The new year brings with it a more “permanent” federal estate tax law regime. On January 1, 2013, President Obama signed into law the American Taxpayer Relief Act of 2012 (the “Act”), which included changes to the federal estate, gift and generation-skipping transfer tax provisions of the Internal Revenue Code. Since 2001, the estate and gift tax laws have been in flux and were set to dramatically change on January 1, 2013. We find the changes brought by the Act to be favorable for a majority of our clients and look forward to discussing these changes with you. For now, the following is a brief summary of the primary changes that may affect you and your estate plan.
- The federal estate and gift tax exemption is $5,250,000 in 2013 ($10,500,000 for married couples). This amount is subject to an annual inflation increase. As you will recall, this number was scheduled to decrease to $1,000,000 per taxpayer ($2,000,000 per married couple) if Congress had not acted.
- The generation-skipping transfer (GST) tax exemption is also $5,250,000 in 2013 ($10,500,000 for married couples), subject to an annual inflation increase.
- The tax rate on estate, gifts and GST transfers above the exemption increases this year to 40%, from 2012’s rate of 35%. Although higher than last year, this is less than the anticipated 2013 rate of 55%.
- The gift tax credit is now “permanently” unified, which means that you can use your entire estate and gift tax credit during life.
For example, in 2013, you could make up to $5,250,000 in gifts without incurring a gift tax:
- Congress made the “portability” rules permanent. This concept of portability allows the estate of a deceased spouse to transfer to the surviving spouse the remaining estate tax exemption of the deceased spouse, ultimately allowing full use of both spouse’s estate tax exemption.
- The annual gift exclusion amount increases to $14,000 in 2013, an inflation-adjusted increase of $1,000 from 2012. This is the maximum amount that a taxpayer may gift to a beneficiary without using gift tax exemption or paying gift tax. Of course, you may still make tax-free direct payments of tuition and medical expenses.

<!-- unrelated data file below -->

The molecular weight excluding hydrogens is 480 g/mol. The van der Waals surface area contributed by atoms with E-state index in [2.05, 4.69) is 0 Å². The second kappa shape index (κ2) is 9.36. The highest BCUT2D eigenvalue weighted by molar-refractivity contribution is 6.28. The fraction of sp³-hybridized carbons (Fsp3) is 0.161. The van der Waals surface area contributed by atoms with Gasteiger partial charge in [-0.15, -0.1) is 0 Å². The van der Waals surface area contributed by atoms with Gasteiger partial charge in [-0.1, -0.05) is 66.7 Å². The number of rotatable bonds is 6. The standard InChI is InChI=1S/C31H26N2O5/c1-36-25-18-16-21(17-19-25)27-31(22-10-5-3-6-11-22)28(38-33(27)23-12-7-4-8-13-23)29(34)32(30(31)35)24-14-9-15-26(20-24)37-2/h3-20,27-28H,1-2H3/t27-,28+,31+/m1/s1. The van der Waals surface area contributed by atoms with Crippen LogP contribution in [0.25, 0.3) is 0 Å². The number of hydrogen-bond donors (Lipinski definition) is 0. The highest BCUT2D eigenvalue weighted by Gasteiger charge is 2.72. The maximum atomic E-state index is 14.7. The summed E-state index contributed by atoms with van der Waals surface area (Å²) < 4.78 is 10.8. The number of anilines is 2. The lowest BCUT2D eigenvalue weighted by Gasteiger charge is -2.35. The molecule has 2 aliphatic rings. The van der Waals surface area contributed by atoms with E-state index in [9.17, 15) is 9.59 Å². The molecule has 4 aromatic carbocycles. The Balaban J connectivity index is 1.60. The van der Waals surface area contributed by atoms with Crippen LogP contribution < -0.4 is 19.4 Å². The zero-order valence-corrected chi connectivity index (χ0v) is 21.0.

What does this mean for you?
1. If the disposition of the assets in your estate plan is based on federal estate tax laws, it is possible that the plan may now be simplified or significantly modified if you are a single individual with less than or equal to approximately $5,000,000, or a married couple with less than or equal to approximately $10,000,000 net worth.
2. If you have postponed a review of your estate plan pending some permanency in the estate tax laws, then this is a good a time as any to make that review.
3. Those of you who made large gifts in 2012 or before may wish to consider increasing those gifts to use the increase in the gift tax and GST exemptions.
4. If you did not make gifts in 2012, you may wish to reevaluate the advantages of making taxable gifts or annual exclusion gifts in 2013.
5. While the changes that Congress made are purportedly “permanent” and do not carry with it an expiration date, these taxes could be revised again in the future. We would be pleased if these laws were truly permanent, however, we must wait and see what Congress will do.
We are always glad to assist you with your estate planning needs. We would be pleased to sit down with you this year and review the new tax provision changes and how they affect your documents and estate planning goals. We look forward to hearing from you.
|Michael L.M. Jordan||John M. Jolley|
|Shelter Cove Executive Park||Shelter Cove Executive Park|
|23-B Shelter Cove Lane||23-B Shelter Cove Lane|
|Suite 400||Suite 400|
|Hilton Head Island, SC 29928||Hilton Head Island, SC 29928|
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